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Teachers' Knowledge of Technology Undersold, Study Says

By guest blogger Sam Atkeson

Contrary to conventional wisdom, teachers use technology more frequently than their students, according to a recent study that compares the use of digital tools by middle school science educators with youths in their classrooms.

The report—which investigated the technology habits of 1,079 students and 24 teachers across 18 schools in Utah and New York— found that teachers' experiences with technology outside the classroom were relatively extensive, but that educators' skill in integrating digital resources in their classrooms was limited. 

"Rarely do teachers provide opportunities to allow students to use technology to solve problems, enhance productivity, or develop creativity," the researchers wrote in a report that was published last month in the Association for Educational Communications & Technology's bi-monthly publication.

For instance, the study found that the most commonly used technologies in schools were simple tools like word processing Web search engines, rather than digitial resources designed to enhance learning.

The researchers acknowledged that the study's findings are limited by a small sample size of 24 teachers, noting that "caution is needed when making generalization or inferring from these results."

However, they added that the findings—which challenge the notion that poor integration of technology in schools stems from teachers' inexperience with digital tools—are consistent with the findings of similar research studies. 

Using technology for learning purposes requires different skills than the use of technology for such purposes as communication or entertainment, lead researcher Shiang-Kwei Wang said in an interview with Education Week.

Wang identified training as a major issue, and argued that teachers—despite using technology for personal purposes—don't know the best way to use it to improve classroom instruction.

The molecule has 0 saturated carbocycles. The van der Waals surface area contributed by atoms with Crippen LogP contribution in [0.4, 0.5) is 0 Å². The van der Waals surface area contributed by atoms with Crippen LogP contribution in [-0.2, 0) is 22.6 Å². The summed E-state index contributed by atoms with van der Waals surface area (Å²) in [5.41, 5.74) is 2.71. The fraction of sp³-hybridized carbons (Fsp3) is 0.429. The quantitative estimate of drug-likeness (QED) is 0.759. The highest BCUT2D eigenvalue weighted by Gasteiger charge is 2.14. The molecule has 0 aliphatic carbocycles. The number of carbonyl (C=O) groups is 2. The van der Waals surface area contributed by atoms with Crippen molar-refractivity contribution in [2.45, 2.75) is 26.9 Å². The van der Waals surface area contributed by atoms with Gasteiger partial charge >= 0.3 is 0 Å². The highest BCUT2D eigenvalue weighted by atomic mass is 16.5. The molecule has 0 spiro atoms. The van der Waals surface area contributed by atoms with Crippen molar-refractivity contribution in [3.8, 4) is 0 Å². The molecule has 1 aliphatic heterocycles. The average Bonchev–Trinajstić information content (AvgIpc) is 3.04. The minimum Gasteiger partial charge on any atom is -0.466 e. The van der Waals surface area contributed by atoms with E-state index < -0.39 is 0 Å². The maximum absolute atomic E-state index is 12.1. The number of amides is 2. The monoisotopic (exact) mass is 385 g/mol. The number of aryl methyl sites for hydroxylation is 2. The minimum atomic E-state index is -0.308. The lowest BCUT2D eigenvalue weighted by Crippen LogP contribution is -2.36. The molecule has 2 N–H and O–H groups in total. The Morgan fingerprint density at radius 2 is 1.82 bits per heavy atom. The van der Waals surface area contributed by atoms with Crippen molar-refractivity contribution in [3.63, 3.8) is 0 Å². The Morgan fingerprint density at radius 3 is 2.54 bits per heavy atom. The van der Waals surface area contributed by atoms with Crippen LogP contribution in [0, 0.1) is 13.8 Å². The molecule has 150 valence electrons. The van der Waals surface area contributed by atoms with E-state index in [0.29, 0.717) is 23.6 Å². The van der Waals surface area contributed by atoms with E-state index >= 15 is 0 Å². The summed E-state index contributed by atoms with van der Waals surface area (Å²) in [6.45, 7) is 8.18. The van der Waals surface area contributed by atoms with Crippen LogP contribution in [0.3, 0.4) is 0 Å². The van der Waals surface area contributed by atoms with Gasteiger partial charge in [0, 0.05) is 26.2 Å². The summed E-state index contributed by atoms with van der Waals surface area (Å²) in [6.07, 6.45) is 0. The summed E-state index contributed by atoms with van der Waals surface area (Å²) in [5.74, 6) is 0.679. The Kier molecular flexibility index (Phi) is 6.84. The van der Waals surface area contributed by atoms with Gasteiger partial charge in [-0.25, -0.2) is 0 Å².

Students also need guidance in understanding how to use technology to improve learning, the study found.

"School-age students may be fluent in using entertainment or communication technologies, but there is evidence that the guidance is needed to support their learning how to use these technologies to solve sophisticated cognitive problems."

A number of recent Education Week pieces have touched on this very argument—that using technology for educational purposes is not innate or intuitive, but rather a learned skill. 

A few months ago I spoke about this issue with Keith Krueger, CEO of the Consortium for School Networking. He said that younger teachers with greater exposure to technology in their personal lives are not always more skilled at using digital tools to enhance classroom lessons. 

Similarly, Brianna Crowley wrote a piece for Education Week Teacher last month describing the importance of teaching so-called "digital natives" how to use digital tools effectively.

In addition to the lack of training, the study identified time constraints, lack of resources, and lack of support in schools' policies as barriers preventing better integration of technology into teaching and learning.


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